Two political parties, the Democratic Party and the Republican Party, have dominated American politics since the American Civil War, although there are also smaller parties like the Libertarian Party and the Green Party.
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These past few months have been unpredictable in many ways, but there are a few themes that have remained consistent throughout these unprecedented times. Toilet paper shortages, TikTok videos, and event cancellations have all been occurring with greater regularity.
Making the decision to cancel your event is not an easy one. Events play a large role in defining your brand, driving revenue, and giving your attendees the opportunity to connect face-to-face. Unfortunately, there are times when canceling or postponing your event is the only option. In these circumstances, it is important to know how to properly communicate these changes to your attendees, and how to shift your strategy to adjust for the change in programming. This blog post will walk through the steps of canceling or postponing your event and will outline some best practices for you to take to your internal events program.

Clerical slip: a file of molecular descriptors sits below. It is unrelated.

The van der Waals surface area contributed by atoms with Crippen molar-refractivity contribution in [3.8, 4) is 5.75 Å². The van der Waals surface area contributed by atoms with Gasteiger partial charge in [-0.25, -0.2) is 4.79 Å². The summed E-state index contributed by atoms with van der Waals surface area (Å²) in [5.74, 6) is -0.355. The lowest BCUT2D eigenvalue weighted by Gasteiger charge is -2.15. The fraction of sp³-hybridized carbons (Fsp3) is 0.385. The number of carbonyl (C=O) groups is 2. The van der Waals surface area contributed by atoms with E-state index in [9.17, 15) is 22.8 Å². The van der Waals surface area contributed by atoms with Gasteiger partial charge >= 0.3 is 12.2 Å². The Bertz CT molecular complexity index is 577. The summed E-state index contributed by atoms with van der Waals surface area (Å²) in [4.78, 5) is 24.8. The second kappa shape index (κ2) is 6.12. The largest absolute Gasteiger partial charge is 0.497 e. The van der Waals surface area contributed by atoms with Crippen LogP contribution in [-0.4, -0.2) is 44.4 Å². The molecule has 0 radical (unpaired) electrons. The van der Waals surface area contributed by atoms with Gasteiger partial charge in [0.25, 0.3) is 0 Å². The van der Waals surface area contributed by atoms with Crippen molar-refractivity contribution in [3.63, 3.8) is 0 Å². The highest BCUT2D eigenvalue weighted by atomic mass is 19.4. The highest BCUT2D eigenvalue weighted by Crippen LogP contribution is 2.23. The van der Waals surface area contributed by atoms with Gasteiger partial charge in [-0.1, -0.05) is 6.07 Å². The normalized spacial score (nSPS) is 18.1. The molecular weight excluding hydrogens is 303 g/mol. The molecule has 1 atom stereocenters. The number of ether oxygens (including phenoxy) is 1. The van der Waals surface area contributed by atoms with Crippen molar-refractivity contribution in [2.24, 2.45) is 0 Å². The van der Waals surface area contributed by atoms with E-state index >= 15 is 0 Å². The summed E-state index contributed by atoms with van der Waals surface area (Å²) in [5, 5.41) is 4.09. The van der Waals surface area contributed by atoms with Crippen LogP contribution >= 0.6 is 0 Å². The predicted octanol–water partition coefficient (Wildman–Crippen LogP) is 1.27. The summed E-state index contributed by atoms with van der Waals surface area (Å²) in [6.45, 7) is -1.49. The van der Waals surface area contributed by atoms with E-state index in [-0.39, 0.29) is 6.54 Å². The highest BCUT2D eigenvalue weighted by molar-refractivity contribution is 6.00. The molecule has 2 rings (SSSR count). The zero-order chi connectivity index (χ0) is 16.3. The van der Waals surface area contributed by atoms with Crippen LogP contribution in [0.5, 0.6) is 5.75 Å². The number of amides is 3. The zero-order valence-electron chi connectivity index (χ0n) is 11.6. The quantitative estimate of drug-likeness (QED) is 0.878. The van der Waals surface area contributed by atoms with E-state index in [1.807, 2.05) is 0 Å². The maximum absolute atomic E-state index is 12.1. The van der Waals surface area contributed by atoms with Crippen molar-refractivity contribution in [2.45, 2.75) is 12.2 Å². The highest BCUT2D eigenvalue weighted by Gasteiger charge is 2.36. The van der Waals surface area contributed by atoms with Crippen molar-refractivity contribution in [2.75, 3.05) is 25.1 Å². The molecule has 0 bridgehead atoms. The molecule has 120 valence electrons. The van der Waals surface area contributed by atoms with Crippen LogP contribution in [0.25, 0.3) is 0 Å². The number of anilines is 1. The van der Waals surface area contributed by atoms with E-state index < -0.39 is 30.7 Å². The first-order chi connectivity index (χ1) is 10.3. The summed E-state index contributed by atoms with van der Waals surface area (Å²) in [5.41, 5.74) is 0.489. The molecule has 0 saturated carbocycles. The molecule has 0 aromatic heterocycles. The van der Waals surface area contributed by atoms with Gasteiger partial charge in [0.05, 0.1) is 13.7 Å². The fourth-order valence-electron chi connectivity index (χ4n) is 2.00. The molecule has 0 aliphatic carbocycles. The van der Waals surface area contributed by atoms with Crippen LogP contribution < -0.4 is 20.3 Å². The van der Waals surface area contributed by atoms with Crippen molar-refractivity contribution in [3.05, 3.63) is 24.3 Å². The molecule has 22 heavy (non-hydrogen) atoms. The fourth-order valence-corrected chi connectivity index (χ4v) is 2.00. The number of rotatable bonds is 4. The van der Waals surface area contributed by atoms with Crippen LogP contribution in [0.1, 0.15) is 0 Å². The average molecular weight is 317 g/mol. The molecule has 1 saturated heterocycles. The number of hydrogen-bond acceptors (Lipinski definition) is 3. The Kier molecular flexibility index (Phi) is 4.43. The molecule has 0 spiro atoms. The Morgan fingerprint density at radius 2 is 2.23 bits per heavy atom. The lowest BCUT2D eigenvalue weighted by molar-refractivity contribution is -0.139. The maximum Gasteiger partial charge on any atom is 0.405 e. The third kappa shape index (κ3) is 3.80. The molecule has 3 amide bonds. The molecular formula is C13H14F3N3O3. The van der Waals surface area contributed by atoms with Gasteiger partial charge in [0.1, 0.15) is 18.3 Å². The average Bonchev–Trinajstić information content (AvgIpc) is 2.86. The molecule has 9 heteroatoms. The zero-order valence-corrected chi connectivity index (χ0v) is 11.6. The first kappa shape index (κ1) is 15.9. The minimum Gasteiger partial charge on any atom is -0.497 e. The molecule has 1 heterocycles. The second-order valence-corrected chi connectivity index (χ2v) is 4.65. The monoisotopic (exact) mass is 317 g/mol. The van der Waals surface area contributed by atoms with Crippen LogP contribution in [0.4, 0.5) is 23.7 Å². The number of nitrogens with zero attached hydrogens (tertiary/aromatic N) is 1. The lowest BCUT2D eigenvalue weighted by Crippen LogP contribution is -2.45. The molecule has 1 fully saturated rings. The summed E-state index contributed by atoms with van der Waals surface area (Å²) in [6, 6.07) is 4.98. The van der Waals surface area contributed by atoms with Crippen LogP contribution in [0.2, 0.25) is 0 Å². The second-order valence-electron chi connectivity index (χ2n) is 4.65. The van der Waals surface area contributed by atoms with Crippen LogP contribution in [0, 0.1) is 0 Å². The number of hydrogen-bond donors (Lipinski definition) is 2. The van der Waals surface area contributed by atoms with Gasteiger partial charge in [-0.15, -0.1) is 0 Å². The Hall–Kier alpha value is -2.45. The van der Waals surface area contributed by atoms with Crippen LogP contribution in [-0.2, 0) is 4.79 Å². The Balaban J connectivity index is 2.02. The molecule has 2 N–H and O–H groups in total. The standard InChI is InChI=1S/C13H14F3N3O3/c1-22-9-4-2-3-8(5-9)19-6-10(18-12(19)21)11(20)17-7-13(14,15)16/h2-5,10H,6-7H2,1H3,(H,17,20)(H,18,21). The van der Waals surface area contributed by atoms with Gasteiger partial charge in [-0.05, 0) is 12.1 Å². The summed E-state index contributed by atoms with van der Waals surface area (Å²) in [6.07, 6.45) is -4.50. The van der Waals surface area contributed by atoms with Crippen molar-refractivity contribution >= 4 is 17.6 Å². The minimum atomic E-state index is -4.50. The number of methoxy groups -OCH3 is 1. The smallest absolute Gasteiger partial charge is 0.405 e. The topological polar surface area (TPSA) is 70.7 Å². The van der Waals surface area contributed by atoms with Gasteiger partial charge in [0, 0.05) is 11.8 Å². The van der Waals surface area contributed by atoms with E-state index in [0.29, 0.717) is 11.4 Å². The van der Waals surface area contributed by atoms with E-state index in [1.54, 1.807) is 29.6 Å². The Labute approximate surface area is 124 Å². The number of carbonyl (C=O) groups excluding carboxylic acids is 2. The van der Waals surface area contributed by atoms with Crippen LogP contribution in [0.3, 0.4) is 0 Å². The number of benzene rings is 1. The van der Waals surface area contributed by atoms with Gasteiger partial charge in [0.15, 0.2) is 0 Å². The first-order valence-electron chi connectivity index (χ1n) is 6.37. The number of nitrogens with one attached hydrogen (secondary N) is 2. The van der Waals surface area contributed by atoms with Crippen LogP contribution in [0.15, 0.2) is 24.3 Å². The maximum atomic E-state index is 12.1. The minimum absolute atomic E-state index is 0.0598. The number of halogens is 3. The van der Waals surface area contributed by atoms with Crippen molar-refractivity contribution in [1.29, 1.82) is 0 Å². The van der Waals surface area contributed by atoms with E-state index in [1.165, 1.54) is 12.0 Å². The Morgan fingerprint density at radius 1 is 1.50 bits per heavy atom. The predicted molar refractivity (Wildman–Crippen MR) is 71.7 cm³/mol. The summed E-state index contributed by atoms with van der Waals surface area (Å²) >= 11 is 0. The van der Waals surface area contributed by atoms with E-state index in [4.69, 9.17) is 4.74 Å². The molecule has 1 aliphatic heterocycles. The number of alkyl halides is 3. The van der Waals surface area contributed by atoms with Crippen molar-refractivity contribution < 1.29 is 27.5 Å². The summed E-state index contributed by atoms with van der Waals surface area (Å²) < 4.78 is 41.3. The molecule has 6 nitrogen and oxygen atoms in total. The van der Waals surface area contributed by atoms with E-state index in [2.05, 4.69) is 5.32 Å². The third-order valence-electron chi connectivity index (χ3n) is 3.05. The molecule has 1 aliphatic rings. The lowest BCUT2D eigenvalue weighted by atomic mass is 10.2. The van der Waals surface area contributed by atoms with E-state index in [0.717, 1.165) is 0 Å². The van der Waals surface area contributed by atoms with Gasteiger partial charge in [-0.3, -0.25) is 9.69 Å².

Evaluate the Reason for Event Cancellation or Postponement
This may be a no-brainer, but before you can properly communicate to your attendees why you have decided to cancel your event, you must understand why you are making the decision. Is it an internal reason specific to your organization, or is it due to a larger global factor? There is also the decision to cancel versus postpone your event. When is the right time to postpone and when should you cancel?
Internal vs. External Factors
In today’s climate, the majority of event cancellations can be credited to external factors. However, in more “normal” times, events can be canceled or postponed due to a variety of internal or external situations. Internal factors leading to an event change can stem from budgeting issues, a sudden need to change an event location, or a key event stakeholder suddenly leaving the organization. External factors tend to impact more than one organization and can range from natural disasters to local dangers to global pandemics. It is important to identify the reason for your event change because this can help guide you in the decision to postpone or to cancel.